Kashmir Shaivism teaches that it is not the world and its enjoyment that create bondage; it is attachment (raga)that is the real bondage. One who treads the path of liberationfully enjoys the world unattached. The liberated person does this out of free­dom and joy. With his or her senses under perfect control, he or she has no compulsion to indulge in the world. The bound person indulges in the world out of compulsion, from the instinctive urge; the freed person does not. Bhagavad Gita 2.64 says, “One who enjoys the objects with senses that are free from attachment (raga)and aver­sion (dvesa)and are under one’s full control, does the desirable thing and attains peace and happiness.”

Kashmir Shaivism further states that joyful activity naturally emanates or flows from inner joy. If we are happy, the activ­ity will flow not only in greater volume, and also in the right direc­tion so that the activity becomes both useful and enjoyable. In such a state of mind, artistic creativity and scientific achievement becomes a thing of joy and beauty. What the present day scientific and technological atmosphere lacks is the spiritual sense, which alone can make scien­tific progress good and beautiful. It is through selfless activity that the joy of the individual self reaches its full­ness or perfection, says Bhagavad Gita 3.19-20. Just as a seed attains perfection through the process of the actualization of its potentialities in the form of a tree, the individual self realizes its perfection through activity, which is really a process of actualization of its potentialities.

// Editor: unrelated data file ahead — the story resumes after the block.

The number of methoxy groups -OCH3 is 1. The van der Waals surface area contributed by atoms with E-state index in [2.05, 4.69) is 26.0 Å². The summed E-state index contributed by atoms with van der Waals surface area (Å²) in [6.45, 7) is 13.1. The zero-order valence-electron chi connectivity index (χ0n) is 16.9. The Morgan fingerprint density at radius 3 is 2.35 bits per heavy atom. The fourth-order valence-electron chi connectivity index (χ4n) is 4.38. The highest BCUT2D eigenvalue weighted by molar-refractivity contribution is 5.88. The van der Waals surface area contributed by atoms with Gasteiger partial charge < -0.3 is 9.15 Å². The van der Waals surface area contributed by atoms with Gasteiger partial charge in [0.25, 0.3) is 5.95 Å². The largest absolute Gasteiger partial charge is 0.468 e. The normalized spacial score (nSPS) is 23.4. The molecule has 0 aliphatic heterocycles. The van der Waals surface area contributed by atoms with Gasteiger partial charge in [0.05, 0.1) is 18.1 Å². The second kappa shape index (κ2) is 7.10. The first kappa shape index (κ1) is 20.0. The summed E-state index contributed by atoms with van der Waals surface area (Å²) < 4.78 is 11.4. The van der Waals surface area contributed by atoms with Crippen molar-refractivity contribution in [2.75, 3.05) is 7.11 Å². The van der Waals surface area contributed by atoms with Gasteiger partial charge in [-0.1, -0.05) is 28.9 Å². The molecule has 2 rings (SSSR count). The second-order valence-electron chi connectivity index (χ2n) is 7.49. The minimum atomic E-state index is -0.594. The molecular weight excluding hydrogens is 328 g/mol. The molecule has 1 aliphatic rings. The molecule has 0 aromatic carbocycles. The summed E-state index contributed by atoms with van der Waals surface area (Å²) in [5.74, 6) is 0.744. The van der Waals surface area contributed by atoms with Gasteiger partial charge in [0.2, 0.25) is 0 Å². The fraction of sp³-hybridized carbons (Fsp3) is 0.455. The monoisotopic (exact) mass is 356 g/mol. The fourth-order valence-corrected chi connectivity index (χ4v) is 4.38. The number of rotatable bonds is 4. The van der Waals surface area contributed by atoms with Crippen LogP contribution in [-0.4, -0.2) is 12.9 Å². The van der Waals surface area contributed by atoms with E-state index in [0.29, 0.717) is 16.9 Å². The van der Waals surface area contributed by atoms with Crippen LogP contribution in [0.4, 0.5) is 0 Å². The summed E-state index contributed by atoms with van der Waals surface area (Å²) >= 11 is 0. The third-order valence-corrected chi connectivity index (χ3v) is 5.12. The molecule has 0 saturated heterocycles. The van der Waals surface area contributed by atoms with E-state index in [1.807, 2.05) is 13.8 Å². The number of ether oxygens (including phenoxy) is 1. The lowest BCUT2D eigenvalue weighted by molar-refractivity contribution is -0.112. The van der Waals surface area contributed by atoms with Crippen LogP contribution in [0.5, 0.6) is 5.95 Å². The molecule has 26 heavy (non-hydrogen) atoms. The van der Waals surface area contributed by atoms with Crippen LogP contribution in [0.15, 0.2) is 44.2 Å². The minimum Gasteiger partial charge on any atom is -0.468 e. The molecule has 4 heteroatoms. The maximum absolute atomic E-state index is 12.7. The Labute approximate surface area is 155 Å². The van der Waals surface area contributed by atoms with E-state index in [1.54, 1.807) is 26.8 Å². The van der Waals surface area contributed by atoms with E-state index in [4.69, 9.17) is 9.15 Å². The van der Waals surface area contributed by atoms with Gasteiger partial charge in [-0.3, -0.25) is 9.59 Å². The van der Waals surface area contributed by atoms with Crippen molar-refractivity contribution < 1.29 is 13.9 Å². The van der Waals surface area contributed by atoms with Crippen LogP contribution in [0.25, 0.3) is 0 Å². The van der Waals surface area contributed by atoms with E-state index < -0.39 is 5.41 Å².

Thus we see that in Kashmir Shaivism the world and secular activities are perfectly compatible with the attainment of Self-realization. Activity freely flows much more when the Self is realized. Energy or activity is natural to the Self. Since the ego is the only obstruction to the flow of spontaneous and blissful activity, the bound soul (pasu)is not fully and freely active. When the ego is quietened or dissolved and the Self attained, the constrained energy is released with greater flow and in the proper direction. The more one abides in the Self (that is, the more the ego is relaxed or silenced) the more the Self expresses Itself in the form of creative activity. And since Self-realization is the state of universal love, the creative activity is generally directed towards the welfare of the society.